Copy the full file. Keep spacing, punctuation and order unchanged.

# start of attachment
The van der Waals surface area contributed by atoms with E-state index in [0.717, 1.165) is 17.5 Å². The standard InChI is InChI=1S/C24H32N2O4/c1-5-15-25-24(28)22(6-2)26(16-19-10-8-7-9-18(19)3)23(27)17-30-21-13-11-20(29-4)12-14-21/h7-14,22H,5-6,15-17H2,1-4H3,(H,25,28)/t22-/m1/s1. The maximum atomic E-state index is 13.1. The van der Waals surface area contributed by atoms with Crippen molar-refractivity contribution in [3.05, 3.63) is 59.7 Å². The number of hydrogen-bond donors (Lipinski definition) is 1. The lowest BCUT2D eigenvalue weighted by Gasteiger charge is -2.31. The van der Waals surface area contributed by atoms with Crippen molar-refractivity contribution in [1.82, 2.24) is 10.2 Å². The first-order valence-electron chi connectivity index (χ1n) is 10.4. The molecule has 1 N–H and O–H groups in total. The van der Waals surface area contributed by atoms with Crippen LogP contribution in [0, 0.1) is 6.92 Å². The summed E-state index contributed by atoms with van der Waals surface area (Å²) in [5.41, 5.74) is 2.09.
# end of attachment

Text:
The van der Waals surface area contributed by atoms with E-state index in [0.717, 1.165) is 17.5 Å². The standard InChI is InChI=1S/C24H32N2O4/c1-5-15-25-24(28)22(6-2)26(16-19-10-8-7-9-18(19)3)23(27)17-30-21-13-11-20(29-4)12-14-21/h7-14,22H,5-6,15-17H2,1-4H3,(H,25,28)/t22-/m1/s1. The maximum atomic E-state index is 13.1. The van der Waals surface area contributed by atoms with Crippen molar-refractivity contribution in [3.05, 3.63) is 59.7 Å². The number of hydrogen-bond donors (Lipinski definition) is 1. The lowest BCUT2D eigenvalue weighted by Gasteiger charge is -2.31. The van der Waals surface area contributed by atoms with Crippen molar-refractivity contribution in [1.82, 2.24) is 10.2 Å². The first-order valence-electron chi connectivity index (χ1n) is 10.4. The molecule has 1 N–H and O–H groups in total. The van der Waals surface area contributed by atoms with Crippen LogP contribution in [0, 0.1) is 6.92 Å². The summed E-state index contributed by atoms with van der Waals surface area (Å²) in [5.41, 5.74) is 2.09.